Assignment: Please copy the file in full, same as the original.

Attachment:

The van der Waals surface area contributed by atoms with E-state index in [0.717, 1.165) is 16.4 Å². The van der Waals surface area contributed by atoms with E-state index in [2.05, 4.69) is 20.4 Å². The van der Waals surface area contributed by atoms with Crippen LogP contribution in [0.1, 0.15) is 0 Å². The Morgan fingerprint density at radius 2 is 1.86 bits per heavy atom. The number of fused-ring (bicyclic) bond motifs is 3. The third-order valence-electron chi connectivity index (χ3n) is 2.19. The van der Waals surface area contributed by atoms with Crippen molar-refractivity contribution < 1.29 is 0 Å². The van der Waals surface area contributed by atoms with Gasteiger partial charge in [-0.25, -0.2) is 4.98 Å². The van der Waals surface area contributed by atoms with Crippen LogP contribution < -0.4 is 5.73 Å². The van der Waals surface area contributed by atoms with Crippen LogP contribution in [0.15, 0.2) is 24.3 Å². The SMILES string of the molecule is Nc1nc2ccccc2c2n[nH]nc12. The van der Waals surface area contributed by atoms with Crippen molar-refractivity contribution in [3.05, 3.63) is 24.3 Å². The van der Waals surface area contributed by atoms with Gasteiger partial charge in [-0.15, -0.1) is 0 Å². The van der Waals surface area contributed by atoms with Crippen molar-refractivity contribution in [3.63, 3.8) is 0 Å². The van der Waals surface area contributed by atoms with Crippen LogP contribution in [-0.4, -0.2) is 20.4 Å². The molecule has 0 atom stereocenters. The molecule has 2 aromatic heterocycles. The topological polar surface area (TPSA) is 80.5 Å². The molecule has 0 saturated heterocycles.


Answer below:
The van der Waals surface area contributed by atoms with E-state index in [0.717, 1.165) is 16.4 Å². The van der Waals surface area contributed by atoms with E-state index in [2.05, 4.69) is 20.4 Å². The van der Waals surface area contributed by atoms with Crippen LogP contribution in [0.1, 0.15) is 0 Å². The Morgan fingerprint density at radius 2 is 1.86 bits per heavy atom. The number of fused-ring (bicyclic) bond motifs is 3. The third-order valence-electron chi connectivity index (χ3n) is 2.19. The van der Waals surface area contributed by atoms with Crippen molar-refractivity contribution < 1.29 is 0 Å². The van der Waals surface area contributed by atoms with Gasteiger partial charge in [-0.25, -0.2) is 4.98 Å². The van der Waals surface area contributed by atoms with Crippen LogP contribution < -0.4 is 5.73 Å². The van der Waals surface area contributed by atoms with Crippen LogP contribution in [0.15, 0.2) is 24.3 Å². The SMILES string of the molecule is Nc1nc2ccccc2c2n[nH]nc12. The van der Waals surface area contributed by atoms with Crippen molar-refractivity contribution in [3.05, 3.63) is 24.3 Å². The van der Waals surface area contributed by atoms with Gasteiger partial charge in [-0.15, -0.1) is 0 Å². The van der Waals surface area contributed by atoms with Crippen molar-refractivity contribution in [3.63, 3.8) is 0 Å². The van der Waals surface area contributed by atoms with Crippen LogP contribution in [-0.4, -0.2) is 20.4 Å². The molecule has 0 atom stereocenters. The molecule has 2 aromatic heterocycles. The topological polar surface area (TPSA) is 80.5 Å². The molecule has 0 saturated heterocycles.